This week, I have not been able to ignore the idea of complaining. I have grown up in an extremely wealthy area, and many of the trivial complaints I hear (or are sometimes guilty of saying) could be labeled as “first world problems.”

I don’t want to come across as judgmental (as I am guilty myself), but if we put our complaints in perspective, I think we would all be much more thankful. We live in an age where every need and desire is at our fingertips. In a society where everything is becoming faster and more improved, our patience and appreciation are dwindling.

Let’s start at the root of the problem. Thanklessness reveals the condition of our hearts. Steven Lee describes grumbling and whining as “not ultimately the heart’s responses to circumstances, but to God.” Are not all the things of this life from God? For, “there is one God, the Father, from whom are all things and for whom we exist” (1 Corinthians 8:6).

If you read Exodus, you will be infuriated by Israel’s constant complaining even after God brought them out of slavery in Egypt. We’re talking about whining after God just parted the Red Sea to save them. It will make you angry and wonder if they were completely blind to all God had done and promised to do for them.

Yet, here we are complaining about the most frivolous things. God has done a miracle by softening our hearts and continually orchestrating a a divine plan for our lives, but we turn and complain about the minute tasks we have to do. We need to wake up– we have Israel’s same blindness.

Lee goes on to describe how similar we really are as we say to God: “I know you’ve forgiven all my sins at the cross, rescued me from eternal conscious torment, and given me everlasting joy in your presence, but all we have for dinner is Ramen or Cheerios.” We are continually holding a magnifying glass to our present problems and failing to look at the whole page’s miracle story of salvation.

Ultimately, we are not thankless because of our circumstances. We are just losing our heart of gratitude for God.  Jon Bloom shows God’s frequent reminders for us to be thankful “just like a parent,” and God helps His children “to give thanks to him to help us experience the profoundly healthy and deep joy of seeing grace and feeling grateful.”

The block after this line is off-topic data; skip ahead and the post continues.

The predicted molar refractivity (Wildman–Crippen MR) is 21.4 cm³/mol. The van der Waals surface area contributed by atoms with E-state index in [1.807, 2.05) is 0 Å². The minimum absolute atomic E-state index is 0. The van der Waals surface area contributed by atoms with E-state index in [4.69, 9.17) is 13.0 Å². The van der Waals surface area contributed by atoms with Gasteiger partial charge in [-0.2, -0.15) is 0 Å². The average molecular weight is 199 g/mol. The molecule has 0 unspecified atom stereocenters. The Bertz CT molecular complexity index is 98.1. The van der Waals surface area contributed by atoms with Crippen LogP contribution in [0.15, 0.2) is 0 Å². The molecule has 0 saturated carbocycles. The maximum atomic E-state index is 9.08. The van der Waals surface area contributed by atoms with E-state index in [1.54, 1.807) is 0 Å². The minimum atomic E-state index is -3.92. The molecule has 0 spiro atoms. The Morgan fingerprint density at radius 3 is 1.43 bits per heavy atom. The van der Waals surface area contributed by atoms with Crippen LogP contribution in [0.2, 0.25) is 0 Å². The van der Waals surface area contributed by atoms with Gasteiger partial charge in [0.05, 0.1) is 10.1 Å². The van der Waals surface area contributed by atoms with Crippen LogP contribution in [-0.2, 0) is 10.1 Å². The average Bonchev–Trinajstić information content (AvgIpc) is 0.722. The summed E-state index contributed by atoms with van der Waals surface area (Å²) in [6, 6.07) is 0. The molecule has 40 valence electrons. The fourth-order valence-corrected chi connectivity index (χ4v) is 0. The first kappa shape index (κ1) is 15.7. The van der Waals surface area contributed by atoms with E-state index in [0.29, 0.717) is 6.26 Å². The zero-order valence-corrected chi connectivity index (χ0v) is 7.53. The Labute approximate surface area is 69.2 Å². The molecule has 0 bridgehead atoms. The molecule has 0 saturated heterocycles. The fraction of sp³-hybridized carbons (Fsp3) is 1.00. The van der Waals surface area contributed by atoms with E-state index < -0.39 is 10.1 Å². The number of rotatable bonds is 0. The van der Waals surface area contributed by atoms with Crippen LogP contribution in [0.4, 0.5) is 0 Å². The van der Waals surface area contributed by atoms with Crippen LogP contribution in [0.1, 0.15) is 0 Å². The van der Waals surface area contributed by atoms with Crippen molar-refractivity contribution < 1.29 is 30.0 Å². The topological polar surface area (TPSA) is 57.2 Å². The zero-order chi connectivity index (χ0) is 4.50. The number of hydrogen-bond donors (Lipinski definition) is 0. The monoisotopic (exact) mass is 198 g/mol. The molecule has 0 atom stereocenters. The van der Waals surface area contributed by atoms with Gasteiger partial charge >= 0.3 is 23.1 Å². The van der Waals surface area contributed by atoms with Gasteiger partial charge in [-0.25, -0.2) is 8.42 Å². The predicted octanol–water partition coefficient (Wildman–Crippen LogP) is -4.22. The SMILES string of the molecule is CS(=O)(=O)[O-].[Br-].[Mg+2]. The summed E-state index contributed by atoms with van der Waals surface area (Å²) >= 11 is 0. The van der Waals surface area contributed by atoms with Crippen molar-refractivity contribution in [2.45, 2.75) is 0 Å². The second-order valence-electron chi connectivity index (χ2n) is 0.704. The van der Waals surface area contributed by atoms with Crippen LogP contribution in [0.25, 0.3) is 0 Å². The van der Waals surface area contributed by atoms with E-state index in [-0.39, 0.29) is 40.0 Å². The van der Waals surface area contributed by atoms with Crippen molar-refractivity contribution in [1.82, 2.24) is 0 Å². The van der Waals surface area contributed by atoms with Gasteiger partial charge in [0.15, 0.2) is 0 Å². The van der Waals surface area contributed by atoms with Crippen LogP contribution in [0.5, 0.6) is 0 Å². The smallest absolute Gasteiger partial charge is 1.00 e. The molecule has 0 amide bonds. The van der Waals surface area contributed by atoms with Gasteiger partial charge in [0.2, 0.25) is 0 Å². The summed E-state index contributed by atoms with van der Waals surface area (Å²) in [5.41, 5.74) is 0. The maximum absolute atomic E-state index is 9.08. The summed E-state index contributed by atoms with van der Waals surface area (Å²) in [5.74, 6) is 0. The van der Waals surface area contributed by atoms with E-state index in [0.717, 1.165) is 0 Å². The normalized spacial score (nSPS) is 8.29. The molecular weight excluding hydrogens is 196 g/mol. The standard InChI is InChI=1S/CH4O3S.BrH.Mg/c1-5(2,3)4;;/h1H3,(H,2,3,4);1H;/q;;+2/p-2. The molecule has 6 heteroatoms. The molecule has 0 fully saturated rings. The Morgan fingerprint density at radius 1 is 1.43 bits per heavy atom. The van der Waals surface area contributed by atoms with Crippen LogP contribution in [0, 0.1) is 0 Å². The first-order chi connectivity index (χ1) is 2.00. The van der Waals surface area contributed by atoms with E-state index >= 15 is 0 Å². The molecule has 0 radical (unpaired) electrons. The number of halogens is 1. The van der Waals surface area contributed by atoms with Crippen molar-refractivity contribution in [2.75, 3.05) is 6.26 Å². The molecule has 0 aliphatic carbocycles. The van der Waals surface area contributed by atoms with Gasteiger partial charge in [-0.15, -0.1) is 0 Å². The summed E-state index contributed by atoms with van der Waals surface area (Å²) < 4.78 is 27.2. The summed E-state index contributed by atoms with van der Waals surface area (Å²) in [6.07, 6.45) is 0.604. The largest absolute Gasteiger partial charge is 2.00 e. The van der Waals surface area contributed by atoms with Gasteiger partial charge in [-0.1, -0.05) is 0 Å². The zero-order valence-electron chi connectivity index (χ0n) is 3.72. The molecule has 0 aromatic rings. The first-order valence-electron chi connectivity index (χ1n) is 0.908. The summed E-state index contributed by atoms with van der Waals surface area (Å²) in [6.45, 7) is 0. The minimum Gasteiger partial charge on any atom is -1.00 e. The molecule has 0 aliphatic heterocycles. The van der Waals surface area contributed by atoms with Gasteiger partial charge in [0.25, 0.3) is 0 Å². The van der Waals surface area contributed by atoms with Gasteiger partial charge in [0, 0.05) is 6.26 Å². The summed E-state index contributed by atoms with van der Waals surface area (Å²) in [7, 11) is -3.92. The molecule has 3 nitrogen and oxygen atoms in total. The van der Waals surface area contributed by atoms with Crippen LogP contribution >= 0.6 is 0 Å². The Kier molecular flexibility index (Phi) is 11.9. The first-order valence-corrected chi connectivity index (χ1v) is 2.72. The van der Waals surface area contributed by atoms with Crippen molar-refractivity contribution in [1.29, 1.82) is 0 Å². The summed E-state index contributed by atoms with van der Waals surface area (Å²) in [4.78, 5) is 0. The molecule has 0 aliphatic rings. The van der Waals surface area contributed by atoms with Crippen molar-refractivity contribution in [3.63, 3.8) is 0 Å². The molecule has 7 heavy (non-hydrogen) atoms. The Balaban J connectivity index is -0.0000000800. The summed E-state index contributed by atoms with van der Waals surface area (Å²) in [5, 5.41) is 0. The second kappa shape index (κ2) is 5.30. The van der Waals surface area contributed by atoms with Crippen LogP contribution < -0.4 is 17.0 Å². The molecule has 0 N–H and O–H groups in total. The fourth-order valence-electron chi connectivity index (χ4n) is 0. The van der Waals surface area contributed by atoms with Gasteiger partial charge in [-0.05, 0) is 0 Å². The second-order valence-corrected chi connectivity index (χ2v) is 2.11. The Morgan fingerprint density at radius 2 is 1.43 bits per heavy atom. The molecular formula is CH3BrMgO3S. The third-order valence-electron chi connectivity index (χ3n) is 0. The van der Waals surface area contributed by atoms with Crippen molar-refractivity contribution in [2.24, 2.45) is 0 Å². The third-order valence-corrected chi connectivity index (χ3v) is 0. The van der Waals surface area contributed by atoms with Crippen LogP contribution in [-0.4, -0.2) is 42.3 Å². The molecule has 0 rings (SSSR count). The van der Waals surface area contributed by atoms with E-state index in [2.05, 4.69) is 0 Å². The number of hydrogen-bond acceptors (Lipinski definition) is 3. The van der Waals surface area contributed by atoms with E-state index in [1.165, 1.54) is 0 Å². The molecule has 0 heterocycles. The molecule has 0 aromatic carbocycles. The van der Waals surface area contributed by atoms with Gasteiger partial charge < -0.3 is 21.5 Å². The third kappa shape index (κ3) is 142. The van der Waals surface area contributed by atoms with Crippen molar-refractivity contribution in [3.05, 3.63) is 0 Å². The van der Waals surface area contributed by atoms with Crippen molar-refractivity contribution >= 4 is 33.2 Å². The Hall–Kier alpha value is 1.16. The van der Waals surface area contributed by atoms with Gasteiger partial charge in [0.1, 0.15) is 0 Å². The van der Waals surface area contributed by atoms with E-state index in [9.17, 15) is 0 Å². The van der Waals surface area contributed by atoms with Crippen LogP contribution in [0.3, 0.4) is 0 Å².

In the Psalms, praise and thanks are continually given to God:

  • Psalm 7:17 : “I will give to the LORD the thanks due to his righteousness, and I will sing praise to the name of the LORD, the Most High.”
  • Psalm 9:1 : “I will give thanks to the LORD with my whole heart; I will recount all of your wonderful deeds.”
  • Psalm 107:1 : “Oh give thanks to the LORD, for he is good, for his steadfast love endures forever!”

In his letters, Paul stresses the heart-revealing nature and importance of thankfulness:

  • Romans 1:21 : “For although they knew God, they did not honor him as God or give thanks to him, but they became futile in their thinking, and their foolish hearts were darkened.”
  • Ephesians 5:4 : “Let there be no filthiness nor foolish talk nor crude joking, which are out of place, but instead let there be thanksgiving.”
  • Philippians 4:6 : “do not be anxious about anything, but in everything by prayer and supplication with thanksgiving let your requests be made known to God.”
  • Colossians 3:17 : “And whatever you do, in word or deed, do everything in the name of the Lord Jesus, giving thanks to God the Father through him.”
  • 1 Thessalonians 5:18 : “give thanks in all circumstances; for this is the will of God in Christ Jesus for you.”

God gives us constant reminders to be thankful. Yes, God wants you to let Him know the yearning and struggles in your heart, but it is still “with thanksgiving” that you “let your requests be made known to God.”

Jesus also instructed his disciples to give praise to the Lord before we begin making our requests known to God. The Lord’s Prayer begins with “Our Father in heaven, hallowed be your name.” Before we tell God our struggles or desires, we are to put our earthly, temporal situations in perspective with the sacred, powerful name of the Lord. By placing praise before plea, every prayer becomes a reminder of God’s goodness through every circumstance.

Although struggles may seem pressing, never let your heart forget what God has already done for you. Lest we be like the Israelites, who forgot the miracles displayed in front of them as soon as any hardship came their way.

So, thank you, Lord for the amazing wonders you have displayed. Let the gift of your Son, his sacrifice and defeat of sin and death be something we are forever thankful for. It is because of our faith and joy in him that we have the promise of everlasting joy in your presence. Never let our hearts be so separated from you as to forget the love you have displayed, and allow us to never grow weary of giving thanks to you for all of our days.

Amen.

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